The fierce militarisms in “Mars Stella Patria 5:45” are certainly recognizable, especially with the backing for the track sounding like a melodic take on Skinny Puppy. Which I’ve got no qualms against. There’s actually a bit of German industrial grooves on “L’enfer Sait, L’enfer Se Souvient 4:35” as well as slow churning gears and whining guitars on “Pedre Le Jour 4:55” which really goes deep into black metal. Then we have “Kosmos Ethikon 3:42” which as you might expect, sounds quite atmospheric and features the whispering winds of space, as well as thumping dance grooves. This song is mostly instrumental, but it shows just how talented these guys are at making a dance-club ready piece that’s actually quite memorable. Oddly enough, the beginning of “Notre Paradis 3:12” has a rhythm that makes me think of Tupac’s classic “Gangsta’s Paradise.” But I’m not sure that was intentional. However, all they would really need to do for a cover version of this classic rap hit albeit with a more atmospheric and threatening notion would be to scream out the original lyrics for the song. People might actually get into that, as funny as it might seem. Ten Masked Men tried it after all. (On second listen, those are the actual lyrics for the song, just not the rapped parts – would like to hear the rapped parts; maybe I can see that live? But hey, I’m a vocalist; so I could just add those into the track and see how the full cover might have sounded in scowled raps.) “Legio Axis Ka 1:22” is just a short and slightly orchestral interlude that comes right before the dancey black metal of “Klux Santhur 4:34” which ends the disc on a melancholic note, replete with violins and speeches. There are many speeches spread throughout the album, but unfortunately I can’t understand French all that well, so even though I’d like to understand what they’re saying and the philosophy behind this piece, I can’t. But I’m not going to give them points off for that, because it wouldn’t make sense in retrospect.
I actually think that Legio Axis Ka is a step up from the band’s previous effort and shows that Pavillon Rouge is evolving into something far more interesting than what they showed on their last disc. Though that disc was more black metal than this one, I feel that this disc is truer to the electronic/industrial sound that the band was going for and it sounds more realized than the last album did. On the other hand, those of you who preferred things a little more frost-bitten might be upset with some of the things done on the disc. But I’m quite pleased with what has been offered here. Definitely give it a shot if you like electronic/industrial music and black metal, as well as memorable and unexpected melodies. So far, I think it’s my favorite disc from them yet.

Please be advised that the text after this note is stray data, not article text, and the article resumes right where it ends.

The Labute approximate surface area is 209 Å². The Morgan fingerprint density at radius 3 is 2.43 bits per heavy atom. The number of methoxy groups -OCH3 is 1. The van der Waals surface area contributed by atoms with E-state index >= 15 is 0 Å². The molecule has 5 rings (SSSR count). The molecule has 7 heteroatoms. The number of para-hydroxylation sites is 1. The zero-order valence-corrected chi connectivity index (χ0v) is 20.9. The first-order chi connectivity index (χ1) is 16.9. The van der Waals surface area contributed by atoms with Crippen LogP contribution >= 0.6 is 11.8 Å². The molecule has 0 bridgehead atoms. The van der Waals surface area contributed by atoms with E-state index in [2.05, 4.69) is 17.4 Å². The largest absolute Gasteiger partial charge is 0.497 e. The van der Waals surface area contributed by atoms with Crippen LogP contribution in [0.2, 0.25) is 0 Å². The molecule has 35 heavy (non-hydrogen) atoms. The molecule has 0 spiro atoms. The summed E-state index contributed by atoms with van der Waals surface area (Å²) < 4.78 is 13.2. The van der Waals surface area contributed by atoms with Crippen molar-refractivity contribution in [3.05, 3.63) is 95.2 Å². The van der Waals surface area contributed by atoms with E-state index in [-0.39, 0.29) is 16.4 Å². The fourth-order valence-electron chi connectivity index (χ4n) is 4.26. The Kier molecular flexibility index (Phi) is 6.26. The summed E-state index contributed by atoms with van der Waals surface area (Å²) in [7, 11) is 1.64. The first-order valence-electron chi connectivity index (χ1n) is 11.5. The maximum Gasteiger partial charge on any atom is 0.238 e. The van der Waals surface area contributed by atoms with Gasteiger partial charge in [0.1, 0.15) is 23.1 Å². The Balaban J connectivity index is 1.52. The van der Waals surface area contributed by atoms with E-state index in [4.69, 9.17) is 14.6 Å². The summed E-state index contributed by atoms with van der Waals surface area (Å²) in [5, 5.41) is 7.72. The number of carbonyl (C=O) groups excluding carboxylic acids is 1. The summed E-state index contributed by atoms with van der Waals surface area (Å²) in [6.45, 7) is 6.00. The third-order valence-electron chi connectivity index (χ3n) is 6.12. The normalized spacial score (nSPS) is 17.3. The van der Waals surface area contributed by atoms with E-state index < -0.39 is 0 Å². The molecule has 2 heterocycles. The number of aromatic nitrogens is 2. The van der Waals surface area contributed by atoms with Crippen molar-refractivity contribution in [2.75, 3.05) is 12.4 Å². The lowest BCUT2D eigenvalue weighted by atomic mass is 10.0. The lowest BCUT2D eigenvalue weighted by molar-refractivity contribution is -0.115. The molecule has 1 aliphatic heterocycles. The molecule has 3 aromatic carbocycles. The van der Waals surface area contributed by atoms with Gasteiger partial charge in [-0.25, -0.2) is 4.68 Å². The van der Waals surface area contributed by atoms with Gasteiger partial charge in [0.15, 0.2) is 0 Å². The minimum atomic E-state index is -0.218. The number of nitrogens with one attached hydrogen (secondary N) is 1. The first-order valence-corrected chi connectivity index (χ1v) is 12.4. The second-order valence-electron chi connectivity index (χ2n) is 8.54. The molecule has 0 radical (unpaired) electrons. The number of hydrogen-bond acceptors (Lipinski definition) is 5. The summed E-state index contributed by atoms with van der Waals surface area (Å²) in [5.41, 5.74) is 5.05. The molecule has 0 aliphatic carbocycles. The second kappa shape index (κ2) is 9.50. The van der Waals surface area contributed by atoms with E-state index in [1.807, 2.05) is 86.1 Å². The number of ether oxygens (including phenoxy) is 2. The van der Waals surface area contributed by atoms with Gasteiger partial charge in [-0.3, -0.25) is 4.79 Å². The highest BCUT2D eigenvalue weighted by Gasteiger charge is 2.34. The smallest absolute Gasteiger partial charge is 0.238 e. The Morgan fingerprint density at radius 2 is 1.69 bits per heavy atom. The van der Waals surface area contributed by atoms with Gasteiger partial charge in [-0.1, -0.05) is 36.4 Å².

Highlights: L’enfer Sait L’enfer Se Souvient, Aurore Et Nemesis, Pedre Le Jour, Droge Mach Frei, Kosmos Ethikon, Notre Paradis, Klux Santhur (11 Tracks, 48:00)
Nocturnal Breed – Napalm Nights (PR2014) – The band’s first album in seven years finally comes upon us as a successor to the band’s previous release, Fields Of Rot and the band consists of former and present members of Dimmu Borgir, Satyricon, Aeternus and Gehenna, who have each (with the exception of Aeternus) released absolutely horrible records as of late. Apparently, these guys knew when it was time to book it; and when they finally did come together to make this album, it was all worth it. Nocturno Culto guests on the black/thrasher “Speedkrieg 4:55” and also does some backing vocals on a few other tracks.
Now as far as the album as whole is concerned, it’s very much a mix of black and thrash metal; but not so much of a strictly black/thrash album. For instance, the opener “The Devil Swept The Ruins 5:27” features a bit more groove and thrash than it does speed as well as some rather light-hearted and classical solo sections towards the end of the track. Most black/thrash sounds exactly like “Speedkrieg 4:55” which is good with Nocturno Culto’s addition of course; but as far as the song is concerned, it’s quite basic. “Cursed Beyond Recognition 6:51” features some great opening leads, as it definitely rolls right into black metal realms. So far, this band has shown me three tracks which are each completely different from each other. And that’s a memorable effort that’s worth waiting seven years for. “The Bitch Of Buchenwald 4:19” sounds a bit like Im-motorhead, while the nearly thirteen minute long title track (12:52) features some prog tinkering and technical stuff with a vocal approach that’s a mix between a high pitch Rob Halford and a scathing notion used in most black metal. But the frontman is not only capable of this approach, as he demonstrates other vocal styles on this record. “Thrashiac 5:50” plays with basic thrash, but with a more invigorated vocal scorn, making the frontman sound like he’s royally pissed about thrashing. The next three tracks just thrash, while the closer “Krigshisser (D.N.K.) is pure black metal and not even one bit thrash. It’s not expected, but it’s welcomed. These are some of the best in the business doing a tribute to what has now become a classic approach to black metal. So of course it sounds good.